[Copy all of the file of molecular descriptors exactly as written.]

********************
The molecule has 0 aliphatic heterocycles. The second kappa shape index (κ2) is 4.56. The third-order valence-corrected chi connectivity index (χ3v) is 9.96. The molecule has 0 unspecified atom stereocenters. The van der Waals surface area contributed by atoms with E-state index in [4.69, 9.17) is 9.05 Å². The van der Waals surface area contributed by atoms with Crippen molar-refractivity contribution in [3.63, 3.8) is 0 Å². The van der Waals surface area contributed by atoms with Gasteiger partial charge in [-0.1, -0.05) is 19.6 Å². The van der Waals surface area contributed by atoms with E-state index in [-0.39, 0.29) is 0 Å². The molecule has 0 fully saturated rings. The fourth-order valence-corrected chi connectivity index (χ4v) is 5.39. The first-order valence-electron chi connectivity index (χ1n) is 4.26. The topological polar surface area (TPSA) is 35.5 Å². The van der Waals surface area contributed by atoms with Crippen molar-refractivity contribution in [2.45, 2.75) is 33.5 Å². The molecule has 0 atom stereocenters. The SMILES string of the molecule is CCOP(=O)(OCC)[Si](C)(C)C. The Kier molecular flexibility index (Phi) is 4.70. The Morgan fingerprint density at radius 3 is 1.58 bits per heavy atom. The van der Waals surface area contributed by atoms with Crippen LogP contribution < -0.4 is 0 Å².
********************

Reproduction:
The molecule has 0 aliphatic heterocycles. The second kappa shape index (κ2) is 4.56. The third-order valence-corrected chi connectivity index (χ3v) is 9.96. The molecule has 0 unspecified atom stereocenters. The van der Waals surface area contributed by atoms with E-state index in [4.69, 9.17) is 9.05 Å². The van der Waals surface area contributed by atoms with Crippen molar-refractivity contribution in [3.63, 3.8) is 0 Å². The van der Waals surface area contributed by atoms with Gasteiger partial charge in [-0.1, -0.05) is 19.6 Å². The van der Waals surface area contributed by atoms with E-state index in [-0.39, 0.29) is 0 Å². The molecule has 0 fully saturated rings. The fourth-order valence-corrected chi connectivity index (χ4v) is 5.39. The first-order valence-electron chi connectivity index (χ1n) is 4.26. The topological polar surface area (TPSA) is 35.5 Å². The van der Waals surface area contributed by atoms with Crippen molar-refractivity contribution in [2.45, 2.75) is 33.5 Å². The molecule has 0 atom stereocenters. The SMILES string of the molecule is CCOP(=O)(OCC)[Si](C)(C)C. The Kier molecular flexibility index (Phi) is 4.70. The Morgan fingerprint density at radius 3 is 1.58 bits per heavy atom. The van der Waals surface area contributed by atoms with Crippen LogP contribution < -0.4 is 0 Å².